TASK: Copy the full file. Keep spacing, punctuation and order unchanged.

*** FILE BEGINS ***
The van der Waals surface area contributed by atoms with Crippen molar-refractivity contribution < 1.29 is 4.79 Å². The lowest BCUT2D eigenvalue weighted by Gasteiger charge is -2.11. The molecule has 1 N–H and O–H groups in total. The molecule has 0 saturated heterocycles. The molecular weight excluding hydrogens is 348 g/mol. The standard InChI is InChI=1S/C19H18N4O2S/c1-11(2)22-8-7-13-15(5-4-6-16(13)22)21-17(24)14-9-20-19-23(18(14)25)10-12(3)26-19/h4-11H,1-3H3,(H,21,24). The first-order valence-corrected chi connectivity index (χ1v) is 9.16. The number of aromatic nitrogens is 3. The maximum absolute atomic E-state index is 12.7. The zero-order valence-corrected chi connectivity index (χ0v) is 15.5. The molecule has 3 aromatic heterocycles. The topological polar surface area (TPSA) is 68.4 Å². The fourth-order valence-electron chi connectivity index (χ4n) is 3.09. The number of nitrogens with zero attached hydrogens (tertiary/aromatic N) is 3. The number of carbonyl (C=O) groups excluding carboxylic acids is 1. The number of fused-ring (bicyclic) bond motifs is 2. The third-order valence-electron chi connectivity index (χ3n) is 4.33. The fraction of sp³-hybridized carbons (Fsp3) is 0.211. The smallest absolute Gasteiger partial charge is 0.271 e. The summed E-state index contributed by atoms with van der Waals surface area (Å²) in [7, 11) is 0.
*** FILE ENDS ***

The van der Waals surface area contributed by atoms with Crippen molar-refractivity contribution < 1.29 is 4.79 Å². The lowest BCUT2D eigenvalue weighted by Gasteiger charge is -2.11. The molecule has 1 N–H and O–H groups in total. The molecule has 0 saturated heterocycles. The molecular weight excluding hydrogens is 348 g/mol. The standard InChI is InChI=1S/C19H18N4O2S/c1-11(2)22-8-7-13-15(5-4-6-16(13)22)21-17(24)14-9-20-19-23(18(14)25)10-12(3)26-19/h4-11H,1-3H3,(H,21,24). The first-order valence-corrected chi connectivity index (χ1v) is 9.16. The number of aromatic nitrogens is 3. The maximum absolute atomic E-state index is 12.7. The zero-order valence-corrected chi connectivity index (χ0v) is 15.5. The molecule has 3 aromatic heterocycles. The topological polar surface area (TPSA) is 68.4 Å². The fourth-order valence-electron chi connectivity index (χ4n) is 3.09. The number of nitrogens with zero attached hydrogens (tertiary/aromatic N) is 3. The number of carbonyl (C=O) groups excluding carboxylic acids is 1. The number of fused-ring (bicyclic) bond motifs is 2. The third-order valence-electron chi connectivity index (χ3n) is 4.33. The fraction of sp³-hybridized carbons (Fsp3) is 0.211. The smallest absolute Gasteiger partial charge is 0.271 e. The summed E-state index contributed by atoms with van der Waals surface area (Å²) in [7, 11) is 0.